As you prep for the college admissions process, what do you think is the most important decision you’ll make?
That’s something I talk about with students all the time. I hear a lot of different answers—choosing the best school, finding the right major, or maybe figuring out where to meet the cutest guys or girls.
Those are all important details (okay—maybe not the last one), but none of them are as big a deal as the decision about how you’ll pay for it all.
That’s right—I said it. When it comes to college, nothing matters as much as finding the cash to pay for it. You want to get in and out of college without student loans, right? Right. And that’s why you need to know all the details about a form called the FAFSA.
What Is FAFSA?
FAFSA stands for the Free Application for Federal Student Aid. It’s the form schools will use to decide how much money to offer you for college, and also what kinds of aid you qualify for. You can fill it out here.
But hold up—before you jump to the FAFSA website, you need to know a few things about how it works.
Get a new student loan rate from a Ramsey-trusted company in 10 minutes.
Financial aid for students comes in two basic forms:
- Student loans: I want you to stay the heck away from these!
- Free money through scholarships and grants: This is the only kind of student aid I recommend, because you never have to pay it back! There are a ton of different scholarships available, both directly from your school and from many other sources. And there are two main kinds of federal grants: the Pell Grant and the Supplemental Educational Opportunity Grant (SEOG Grant).
FAFSA is used to figure out your eligibility for both kinds of aid, but I need to say this louder for the people in the back: Don’t go into debt to attend college. It’s totally possible to cash flow your education!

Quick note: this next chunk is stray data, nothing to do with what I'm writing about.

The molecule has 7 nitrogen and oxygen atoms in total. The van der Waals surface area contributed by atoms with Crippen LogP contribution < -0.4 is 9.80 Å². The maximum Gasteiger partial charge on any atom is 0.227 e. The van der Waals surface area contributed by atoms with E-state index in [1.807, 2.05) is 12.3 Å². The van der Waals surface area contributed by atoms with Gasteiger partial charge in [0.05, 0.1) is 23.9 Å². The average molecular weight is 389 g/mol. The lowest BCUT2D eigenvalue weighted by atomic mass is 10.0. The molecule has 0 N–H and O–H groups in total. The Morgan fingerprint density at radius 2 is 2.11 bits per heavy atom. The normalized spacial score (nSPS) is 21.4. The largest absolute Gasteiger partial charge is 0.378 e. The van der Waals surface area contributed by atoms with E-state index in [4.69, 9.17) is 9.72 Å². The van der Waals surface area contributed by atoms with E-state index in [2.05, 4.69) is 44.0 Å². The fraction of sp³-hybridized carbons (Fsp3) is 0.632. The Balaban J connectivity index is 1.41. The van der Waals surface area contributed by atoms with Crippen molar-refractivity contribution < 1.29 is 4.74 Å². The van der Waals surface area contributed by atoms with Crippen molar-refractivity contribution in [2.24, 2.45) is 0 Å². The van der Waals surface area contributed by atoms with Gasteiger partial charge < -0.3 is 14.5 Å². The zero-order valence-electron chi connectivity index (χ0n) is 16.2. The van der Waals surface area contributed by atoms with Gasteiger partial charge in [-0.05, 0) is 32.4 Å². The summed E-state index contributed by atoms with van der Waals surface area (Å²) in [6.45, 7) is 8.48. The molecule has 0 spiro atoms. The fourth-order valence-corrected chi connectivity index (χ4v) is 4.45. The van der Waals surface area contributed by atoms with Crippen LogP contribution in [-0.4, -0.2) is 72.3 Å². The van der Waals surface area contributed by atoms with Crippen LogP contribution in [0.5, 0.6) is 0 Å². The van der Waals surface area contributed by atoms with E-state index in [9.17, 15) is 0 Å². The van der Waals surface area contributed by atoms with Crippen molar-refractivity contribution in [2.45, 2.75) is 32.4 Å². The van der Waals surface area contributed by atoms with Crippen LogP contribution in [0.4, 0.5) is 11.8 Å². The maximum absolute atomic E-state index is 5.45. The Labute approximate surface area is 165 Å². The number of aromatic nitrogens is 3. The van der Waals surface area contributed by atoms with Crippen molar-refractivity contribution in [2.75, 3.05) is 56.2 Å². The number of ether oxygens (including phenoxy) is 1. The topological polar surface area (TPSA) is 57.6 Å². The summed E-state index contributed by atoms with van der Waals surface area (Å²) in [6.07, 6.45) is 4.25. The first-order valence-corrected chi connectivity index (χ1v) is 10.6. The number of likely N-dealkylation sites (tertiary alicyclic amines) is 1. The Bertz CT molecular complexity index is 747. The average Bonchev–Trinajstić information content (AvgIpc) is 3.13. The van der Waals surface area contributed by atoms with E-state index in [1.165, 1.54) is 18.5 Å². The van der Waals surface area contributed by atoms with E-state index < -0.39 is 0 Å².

The reason I’m so passionate about helping you avoid student loans is because of the stress and problems I’ve seen them cause in the lives of so many young people (including my own life). I’m one of millions of Americans who fell for the lie that you have to take out loans to go to college. I wound up with a ton of student loan debt—and a ton of regret. It’s all paid off today, but it took a lot of time and energy to knock it out. But with the FAFSA and the availability of so many scholarships and grants, there’s no way debt should even be an option.
When Is the FAFSA Deadline?
The key dates for the 2019–2020 award year are October 1, 2018 (the first day to apply) and June 30, 2020 (the deadline). That means the application is open now—so if you meet the requirements, go ahead and apply ASAP! Don’t wait. If you miss the deadline, you could miss out on aid and be forced to pay out of pocket or have to sit the year out. Not fun.
Keep in mind that state financial aid deadlines vary, so head to the FAFSA website to find out each state’s exact requirements. You can also check for financial aid deadlines on your potential college’s website.
What Are the FAFSA Requirements?
Real talk: There are a few requirements you need to meet in order to benefit from the FAFSA form.
To get Federal Student Aid, you need to:
- Be a U.S. citizen or U.S. national
- Have a green card, an Arrival-Departure Record, battered-immigrant status, or a T-visa (if you’re not a U.S. citizen)
- Have a high school diploma or General Educational Development (GED) certificate, or if you were homeschooled, have completed a state law-approved high school education program
- Be enrolled as a student (or at least accepted) in an approved degree or certificate program
- Be registered with Selective Service (this is only a requirement if you’re a guy age 18–25)
- Have a valid Social Security number
- Sign statements on the FAFSA form saying that you’re not in default on a federal student loan, you don’t owe a refund on a federal grant, and you’ll use federal student aid for your education ONLY
How to Fill Out the FAFSA:
I know the FAFSA form can be super confusing—I mean, nobody can even pronounce it (supposedly it’s pronounced FAF-sa). But don’t let the unfamiliarity of the form stop you from filling it out! To make it easier, here’s the step-by-step process:
1. Make sure you have easy access to these things:
- Your Social Security number
- Your parents’ Social Security numbers
- Your driver’s license number